Chad Wilhite

Graduate student

Department of Natural Resources and Environmental Management

University of Hawaii at Manoa. 
Email: cwilhite (at)

Effective conservation of Earth’s ecosystems stems from an understanding of individual parts and their connections within the system. I am interested in describing and understanding how these parts, individuals and species, interact with each other and their habitat in the context of species conservation.


My work represents a diverse background exploring spatial ecology and species conservation in various systems. I have spent time working in sytems ranging from Eastern Box Turtles in a New York pine barrens system to North American Porcupines in a California coastal dune system. As an avid birder I am particularly interested in the application of this research to avian conservation.


Working under the guidance of Dr. Price I will have the opportunity to further my career studying the spatial ecology and conservation of avifauna by exploring habitat use and breeding biology of Pueo, or Hawaiian Short-eared Owls (Asio flammeus sandwichensis). After earning a B.S. in Wildlife Management with a minor in Applied Statistics from Humboldt State University I am looking forward to pursuing my studies further in Hawaii.


Thesis Research

Species may exhibit different spatial ecological strategies throughout their distribution as a mechanism to persist in spatially heterogeneous environments. Thus, studies of spatial ecology should incorporate movement data from across a species’ distribution. Short-eared owls (Asio flammeus) are a globally distributed, and declining, species inhabiting continental and island systems spanning polar and tropical climates. In the first chapter of my thesis I aim to describe global movement patterns of short-eared owls and to infer potential conservation implications. I reviewed 20 publications and will utilize citizen science collected data from the global birding platform, eBird, to analyze and characterize annual migration patterns. I expect short-eared owls exhibit a spectrum of annual movement patterns ranging from extremely vagrant and migratory to non-migratory. Migratory and vagrant annual movement patterns are expected at high latitudes and are strongest in polar breeding populations. Non-migratory populations are expected in tropical and subtropical island systems. I suggest that vagrancy in short-eared owls at high latitudes is likely driven by strong association with grassland systems where prey resources are patchily distributed and dynamic, especially at high latitudes. In contrast, I postulate that non-migratory populations have more flexible diets and more diverse habitat preferences, allowing them to persist in one location without migrating.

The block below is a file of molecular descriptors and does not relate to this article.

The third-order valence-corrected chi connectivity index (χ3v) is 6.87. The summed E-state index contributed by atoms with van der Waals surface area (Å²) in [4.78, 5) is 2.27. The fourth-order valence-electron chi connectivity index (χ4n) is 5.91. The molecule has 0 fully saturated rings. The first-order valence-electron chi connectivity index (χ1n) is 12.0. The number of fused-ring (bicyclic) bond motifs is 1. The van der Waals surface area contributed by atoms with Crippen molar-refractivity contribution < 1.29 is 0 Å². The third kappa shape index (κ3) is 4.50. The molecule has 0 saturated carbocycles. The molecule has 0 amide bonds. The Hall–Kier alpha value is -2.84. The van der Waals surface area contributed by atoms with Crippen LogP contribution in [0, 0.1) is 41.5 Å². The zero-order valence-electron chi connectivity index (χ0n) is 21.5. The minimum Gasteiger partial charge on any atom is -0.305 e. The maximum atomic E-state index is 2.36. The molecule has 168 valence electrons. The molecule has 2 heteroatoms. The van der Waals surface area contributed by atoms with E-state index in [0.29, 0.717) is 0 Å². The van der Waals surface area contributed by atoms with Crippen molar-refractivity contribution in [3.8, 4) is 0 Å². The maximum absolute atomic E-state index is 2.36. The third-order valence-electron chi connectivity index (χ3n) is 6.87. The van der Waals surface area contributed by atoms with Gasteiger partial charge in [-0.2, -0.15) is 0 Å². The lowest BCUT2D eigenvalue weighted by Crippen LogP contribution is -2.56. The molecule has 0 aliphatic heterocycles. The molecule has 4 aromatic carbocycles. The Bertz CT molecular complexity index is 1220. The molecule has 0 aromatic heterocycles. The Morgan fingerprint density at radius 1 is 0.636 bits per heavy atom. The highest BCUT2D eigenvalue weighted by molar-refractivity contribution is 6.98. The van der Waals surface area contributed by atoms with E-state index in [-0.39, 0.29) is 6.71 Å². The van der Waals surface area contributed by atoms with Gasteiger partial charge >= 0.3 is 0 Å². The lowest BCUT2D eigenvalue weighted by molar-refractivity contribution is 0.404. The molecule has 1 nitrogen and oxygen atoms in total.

In Hawai‘i the endemic short-eared owl subspecies, the pueo (Hawaiian short-eared owl: Asio flammeus sandwichensis) inhabits an ecosystem composed of isolated tropical islands and are expected to use habitat differently than their continental counterparts. Given limited seasonality, minimal interspecific competition, and limited island landscapes. I aimed to describe habitat use patterns of pueo in Hawai‘i, where I hypothesized that pueo exhibit higher site fidelity, fewer nomadic movements, and utilize a broader range of habitat types than their continental counterparts. In this study I deployed VHF transmitters on four pueo captured on leeward O‘ahu. Transmitters lasted for 3-months with one harness failing prematurely and one mortality, likely due to collision with a communications tower, leaving two with greater than 50 relocations. Throughout the duration of the study pueo did not exhibit migratory behavior and maintained stable home ranges averaging 482 acres. Pueo were found roosting almost exclusively in patches of forest and foraging in mowed fields with some observations of foraging near human structures. These results suggest that pueo are less vagrant and utilize a broader range of habitats than their continental counterparts. The non-migratory status of pueo indicate that conservation of habitat at scales of about 500 acres are appropriate and habitat use results suggest the importance of forested and open habitat. These findings will help guide conservation actions that will allow pueo populations to thrive across the Hawaiian Islands once again.